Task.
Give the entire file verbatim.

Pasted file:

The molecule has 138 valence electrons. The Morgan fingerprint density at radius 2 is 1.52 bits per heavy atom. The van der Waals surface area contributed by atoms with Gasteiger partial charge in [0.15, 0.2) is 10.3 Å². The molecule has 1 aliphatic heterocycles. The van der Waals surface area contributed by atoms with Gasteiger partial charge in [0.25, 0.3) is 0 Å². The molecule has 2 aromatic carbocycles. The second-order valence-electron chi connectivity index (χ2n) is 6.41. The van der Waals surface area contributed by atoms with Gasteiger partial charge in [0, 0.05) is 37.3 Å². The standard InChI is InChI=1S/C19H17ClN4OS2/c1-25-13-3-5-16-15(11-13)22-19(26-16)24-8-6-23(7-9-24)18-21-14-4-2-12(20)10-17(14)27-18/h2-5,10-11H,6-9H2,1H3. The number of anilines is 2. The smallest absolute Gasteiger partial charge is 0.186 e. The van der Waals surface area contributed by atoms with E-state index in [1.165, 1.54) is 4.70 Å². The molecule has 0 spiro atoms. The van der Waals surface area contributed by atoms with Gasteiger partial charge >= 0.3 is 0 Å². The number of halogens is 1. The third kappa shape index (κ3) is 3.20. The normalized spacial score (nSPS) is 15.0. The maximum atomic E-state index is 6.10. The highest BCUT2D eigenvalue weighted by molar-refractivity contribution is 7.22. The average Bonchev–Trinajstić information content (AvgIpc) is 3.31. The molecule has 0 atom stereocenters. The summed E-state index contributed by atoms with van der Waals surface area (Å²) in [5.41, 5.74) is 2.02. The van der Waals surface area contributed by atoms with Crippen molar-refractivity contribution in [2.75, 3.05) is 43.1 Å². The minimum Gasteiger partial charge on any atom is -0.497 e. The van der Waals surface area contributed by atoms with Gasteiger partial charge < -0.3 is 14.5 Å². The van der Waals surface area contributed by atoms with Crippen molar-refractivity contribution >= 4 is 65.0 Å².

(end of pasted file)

The molecule has 138 valence electrons. The Morgan fingerprint density at radius 2 is 1.52 bits per heavy atom. The van der Waals surface area contributed by atoms with Gasteiger partial charge in [0.15, 0.2) is 10.3 Å². The molecule has 1 aliphatic heterocycles. The van der Waals surface area contributed by atoms with Gasteiger partial charge in [0.25, 0.3) is 0 Å². The molecule has 2 aromatic carbocycles. The second-order valence-electron chi connectivity index (χ2n) is 6.41. The van der Waals surface area contributed by atoms with Gasteiger partial charge in [0, 0.05) is 37.3 Å². The standard InChI is InChI=1S/C19H17ClN4OS2/c1-25-13-3-5-16-15(11-13)22-19(26-16)24-8-6-23(7-9-24)18-21-14-4-2-12(20)10-17(14)27-18/h2-5,10-11H,6-9H2,1H3. The number of anilines is 2. The smallest absolute Gasteiger partial charge is 0.186 e. The van der Waals surface area contributed by atoms with E-state index in [1.165, 1.54) is 4.70 Å². The molecule has 0 spiro atoms. The van der Waals surface area contributed by atoms with Gasteiger partial charge >= 0.3 is 0 Å². The number of halogens is 1. The third kappa shape index (κ3) is 3.20. The normalized spacial score (nSPS) is 15.0. The maximum atomic E-state index is 6.10. The highest BCUT2D eigenvalue weighted by molar-refractivity contribution is 7.22. The average Bonchev–Trinajstić information content (AvgIpc) is 3.31. The molecule has 0 atom stereocenters. The summed E-state index contributed by atoms with van der Waals surface area (Å²) in [5.41, 5.74) is 2.02. The van der Waals surface area contributed by atoms with Crippen molar-refractivity contribution in [2.75, 3.05) is 43.1 Å². The minimum Gasteiger partial charge on any atom is -0.497 e. The van der Waals surface area contributed by atoms with Gasteiger partial charge < -0.3 is 14.5 Å². The van der Waals surface area contributed by atoms with Crippen molar-refractivity contribution >= 4 is 65.0 Å².